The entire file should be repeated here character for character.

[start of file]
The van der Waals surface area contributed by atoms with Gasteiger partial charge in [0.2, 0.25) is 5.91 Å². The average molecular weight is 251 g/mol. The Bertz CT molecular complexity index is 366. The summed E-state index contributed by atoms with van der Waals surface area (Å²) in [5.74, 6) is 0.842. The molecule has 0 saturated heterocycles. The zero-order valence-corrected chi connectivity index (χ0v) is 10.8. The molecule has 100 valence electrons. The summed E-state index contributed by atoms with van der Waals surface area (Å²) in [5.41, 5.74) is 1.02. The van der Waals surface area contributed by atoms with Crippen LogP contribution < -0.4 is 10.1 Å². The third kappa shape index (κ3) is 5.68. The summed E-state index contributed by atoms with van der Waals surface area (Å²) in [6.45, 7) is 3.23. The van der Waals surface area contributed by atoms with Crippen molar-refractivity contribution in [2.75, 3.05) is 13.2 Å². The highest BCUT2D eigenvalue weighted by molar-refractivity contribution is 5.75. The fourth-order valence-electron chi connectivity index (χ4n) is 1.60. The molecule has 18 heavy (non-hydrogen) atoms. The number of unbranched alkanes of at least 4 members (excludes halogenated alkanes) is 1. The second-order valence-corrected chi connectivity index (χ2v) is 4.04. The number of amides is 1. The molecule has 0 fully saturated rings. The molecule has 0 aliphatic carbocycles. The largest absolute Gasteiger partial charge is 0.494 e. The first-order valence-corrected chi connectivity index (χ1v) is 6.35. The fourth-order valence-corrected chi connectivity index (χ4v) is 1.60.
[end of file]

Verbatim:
The van der Waals surface area contributed by atoms with Gasteiger partial charge in [0.2, 0.25) is 5.91 Å². The average molecular weight is 251 g/mol. The Bertz CT molecular complexity index is 366. The summed E-state index contributed by atoms with van der Waals surface area (Å²) in [5.74, 6) is 0.842. The molecule has 0 saturated heterocycles. The zero-order valence-corrected chi connectivity index (χ0v) is 10.8. The molecule has 100 valence electrons. The summed E-state index contributed by atoms with van der Waals surface area (Å²) in [5.41, 5.74) is 1.02. The van der Waals surface area contributed by atoms with Crippen LogP contribution < -0.4 is 10.1 Å². The third kappa shape index (κ3) is 5.68. The summed E-state index contributed by atoms with van der Waals surface area (Å²) in [6.45, 7) is 3.23. The van der Waals surface area contributed by atoms with Crippen molar-refractivity contribution in [2.75, 3.05) is 13.2 Å². The highest BCUT2D eigenvalue weighted by molar-refractivity contribution is 5.75. The fourth-order valence-electron chi connectivity index (χ4n) is 1.60. The molecule has 18 heavy (non-hydrogen) atoms. The number of unbranched alkanes of at least 4 members (excludes halogenated alkanes) is 1. The second-order valence-corrected chi connectivity index (χ2v) is 4.04. The number of amides is 1. The molecule has 0 fully saturated rings. The molecule has 0 aliphatic carbocycles. The largest absolute Gasteiger partial charge is 0.494 e. The first-order valence-corrected chi connectivity index (χ1v) is 6.35. The fourth-order valence-corrected chi connectivity index (χ4v) is 1.60.